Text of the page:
I’ve gotten into an unbalanced state after being on top of tall skyscrapers like the John Hancock tower in Chicago. It also happens when standing on a stable unmoving pier, but seeing the waves of water makes my brain feel like I’m in motion. Small boats, vehicles and planes don’t seem to cause a problem, it’s the large vessels like giant ferries and cruise ships.

  12. Debbie Young

    Thank you, Dr. Cha, for your dedication and providing your perspective. It means so much to see MdDS information in print.

    I’m in my 60s and have had MdDS for half of my life now. It came on immediately after a rough cruise. Symptoms continued for approximately a month then began to deminish. Little did I know my life would never be the same. Symptoms returned and I spent years searching for answers, but to no avail. All labs OK, MRI normal, etc. (Did have one doctor suggest I may just want to dye my hair blond, though. Not funny!) So I eventually stopped talking about how I felt. Tried to create diversions and live a normal life. Not always successful, but fell back on common sense approaches to living with this invisible illness. It was not until the Internet was available did I have a clue MdDS existed. I believe it was a link to your early research I discovered. As soon as I read that patients usually felt better while in motion, I knew we shared the same diagnosis. It was then that I finally felt some validation. So, thank you again, Dr. Cha! People suffering from MdDS don’t necessarily have to go through the mental humiliation brought on by a doubting medical community.

    1. Enough of Mdds

      After reading this I feel more disheartened and just time to give up.

      This disorder is unbearable and after over 3 years of rocking and falling what is the point?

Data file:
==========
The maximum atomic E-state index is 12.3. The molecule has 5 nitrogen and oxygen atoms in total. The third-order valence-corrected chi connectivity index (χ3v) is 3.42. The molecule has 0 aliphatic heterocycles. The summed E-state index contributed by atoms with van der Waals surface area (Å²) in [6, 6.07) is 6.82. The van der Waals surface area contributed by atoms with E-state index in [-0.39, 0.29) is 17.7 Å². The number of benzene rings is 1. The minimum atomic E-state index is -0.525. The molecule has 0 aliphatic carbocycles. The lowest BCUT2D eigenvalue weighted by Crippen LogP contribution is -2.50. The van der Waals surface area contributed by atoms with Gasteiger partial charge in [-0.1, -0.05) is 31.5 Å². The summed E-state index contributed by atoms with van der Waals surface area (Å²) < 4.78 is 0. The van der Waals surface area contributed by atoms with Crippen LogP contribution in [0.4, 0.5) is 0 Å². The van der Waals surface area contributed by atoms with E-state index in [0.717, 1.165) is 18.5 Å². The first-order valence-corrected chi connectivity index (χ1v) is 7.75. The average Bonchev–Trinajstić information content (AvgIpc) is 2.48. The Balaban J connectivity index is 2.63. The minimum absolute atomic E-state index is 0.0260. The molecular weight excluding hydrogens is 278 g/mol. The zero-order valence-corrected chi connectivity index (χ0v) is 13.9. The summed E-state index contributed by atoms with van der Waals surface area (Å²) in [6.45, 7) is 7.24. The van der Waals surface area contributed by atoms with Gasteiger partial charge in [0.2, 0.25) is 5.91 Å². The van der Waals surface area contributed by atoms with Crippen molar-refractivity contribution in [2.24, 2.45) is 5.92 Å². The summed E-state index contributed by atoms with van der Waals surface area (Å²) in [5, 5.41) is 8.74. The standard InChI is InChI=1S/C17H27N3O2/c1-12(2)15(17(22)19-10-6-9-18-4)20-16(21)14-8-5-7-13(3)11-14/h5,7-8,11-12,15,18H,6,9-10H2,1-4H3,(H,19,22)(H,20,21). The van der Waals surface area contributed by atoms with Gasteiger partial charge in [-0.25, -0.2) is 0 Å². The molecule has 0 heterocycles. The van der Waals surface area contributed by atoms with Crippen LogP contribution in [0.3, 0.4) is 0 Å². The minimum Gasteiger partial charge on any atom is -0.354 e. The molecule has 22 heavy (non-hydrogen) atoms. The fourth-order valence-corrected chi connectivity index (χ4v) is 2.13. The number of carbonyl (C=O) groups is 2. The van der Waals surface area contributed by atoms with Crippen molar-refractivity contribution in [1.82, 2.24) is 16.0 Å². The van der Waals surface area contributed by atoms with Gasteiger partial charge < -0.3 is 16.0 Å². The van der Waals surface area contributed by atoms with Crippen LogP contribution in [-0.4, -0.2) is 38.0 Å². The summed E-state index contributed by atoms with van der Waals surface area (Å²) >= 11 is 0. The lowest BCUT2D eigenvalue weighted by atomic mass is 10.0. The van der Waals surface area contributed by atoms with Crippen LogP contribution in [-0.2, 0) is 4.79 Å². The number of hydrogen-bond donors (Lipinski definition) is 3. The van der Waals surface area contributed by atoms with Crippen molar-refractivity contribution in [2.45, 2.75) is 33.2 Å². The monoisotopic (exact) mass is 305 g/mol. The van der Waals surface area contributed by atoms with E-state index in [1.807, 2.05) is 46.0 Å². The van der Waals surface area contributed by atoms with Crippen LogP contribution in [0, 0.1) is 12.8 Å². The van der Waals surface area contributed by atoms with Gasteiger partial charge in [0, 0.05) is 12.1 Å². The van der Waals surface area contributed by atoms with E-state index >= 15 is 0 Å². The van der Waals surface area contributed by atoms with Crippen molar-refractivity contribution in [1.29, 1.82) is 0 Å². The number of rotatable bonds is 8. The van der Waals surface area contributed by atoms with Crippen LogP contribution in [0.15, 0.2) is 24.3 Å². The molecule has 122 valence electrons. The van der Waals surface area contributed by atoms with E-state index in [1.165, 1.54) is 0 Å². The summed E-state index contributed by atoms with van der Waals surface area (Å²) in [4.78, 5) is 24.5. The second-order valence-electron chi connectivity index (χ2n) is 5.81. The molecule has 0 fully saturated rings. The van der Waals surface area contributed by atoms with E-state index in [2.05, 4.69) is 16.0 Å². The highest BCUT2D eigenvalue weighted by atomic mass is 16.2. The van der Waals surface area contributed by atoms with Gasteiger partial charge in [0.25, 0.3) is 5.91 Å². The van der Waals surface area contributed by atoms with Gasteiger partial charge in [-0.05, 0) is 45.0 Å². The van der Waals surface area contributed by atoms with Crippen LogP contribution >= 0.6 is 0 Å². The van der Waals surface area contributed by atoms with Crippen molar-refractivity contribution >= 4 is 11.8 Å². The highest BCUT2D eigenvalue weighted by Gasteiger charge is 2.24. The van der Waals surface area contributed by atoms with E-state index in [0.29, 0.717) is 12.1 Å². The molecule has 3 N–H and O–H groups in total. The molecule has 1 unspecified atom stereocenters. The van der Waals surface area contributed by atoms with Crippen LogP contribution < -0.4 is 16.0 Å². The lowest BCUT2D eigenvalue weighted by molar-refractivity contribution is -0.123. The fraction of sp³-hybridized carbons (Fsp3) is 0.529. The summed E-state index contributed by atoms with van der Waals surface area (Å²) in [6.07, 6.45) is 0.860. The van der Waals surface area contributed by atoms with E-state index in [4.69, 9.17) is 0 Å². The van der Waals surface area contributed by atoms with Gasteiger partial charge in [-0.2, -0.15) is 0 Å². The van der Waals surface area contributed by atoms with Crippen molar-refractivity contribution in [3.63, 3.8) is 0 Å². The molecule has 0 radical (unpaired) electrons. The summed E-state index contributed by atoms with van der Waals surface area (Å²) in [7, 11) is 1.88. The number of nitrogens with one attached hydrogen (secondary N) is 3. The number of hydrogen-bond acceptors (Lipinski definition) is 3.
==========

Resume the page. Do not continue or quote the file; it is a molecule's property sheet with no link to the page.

This life stealing beast should just kill us quickly. That would be compassion.

      1. MdDS Foundation

        We are sorry you feel this way. MdDS is a beast. We hope you find some support and compassion. The Foundation and the support groups are always here for you.

  13. Robert Serfas

    My heart goes out to all those people with this disorder.
    I have been suffering with it since 1977, 40 years, and was only diagnosed with it about 12 years ago, after numerous visits to doctors, none of which were able to find anything wrong. My symptoms began after an extremely rough flight in an air force transport aircraft and re-occurred periodically until another motion incident, a wild train ride that set in motion ( no pun intended ) the continuing daily saga that we MdDS rockers know. It is heartening to see some recognition of this rare malady and finally research funding to try to solve the puzzle of how it works. I am glad to see the improved website and will be watching for any new developments.
    Good health to all. I hope all your journeys are smooth and tranquil.

    Robert S.

  14. sharon lindsley

    When my symptoms came on – I DID NOT travel – I was dealing with a series of stress causing events ( I believe). I had had a few beers the night before and thought it was a weird hangover reaction – but it never went away…over 2 and 1/2 yrs later. Not letting it stop me – and meditation have helped me to deal with it..I don’t drink anymore but that hasn’t affected it one way or another. just paying attention and taking care of my self, knowing my limits (which I had to find out) Love swimming – no physical resistance, my body get a rest..

  15. Lola Brauer

    I got rid of my MDdS after eight months. I began a treatment with paroxetine for six months. Then changed to fluoxetine and i am on it. It works for me. Sometimes i need a very little dose of alprazolam. But fluoxetine ( prozac) helps a lot. I have had this episodes four times. All during more than three months. Always after a cruise

    1. Christine Lockett

      Hi Lola, many thanks, this is good to know.

      Christine

  16. Christine

    Could you please let me know which kind of antidepressants can be most helpful?

    1. Felicia Lewis

      Yes. Finally, someone has pinpoint what has been happening with me! I kept telling the nineteen doctors I have seen about my problem for the past four years and only a one really understood me. Now here it is!
      Thank you Dr. Cha!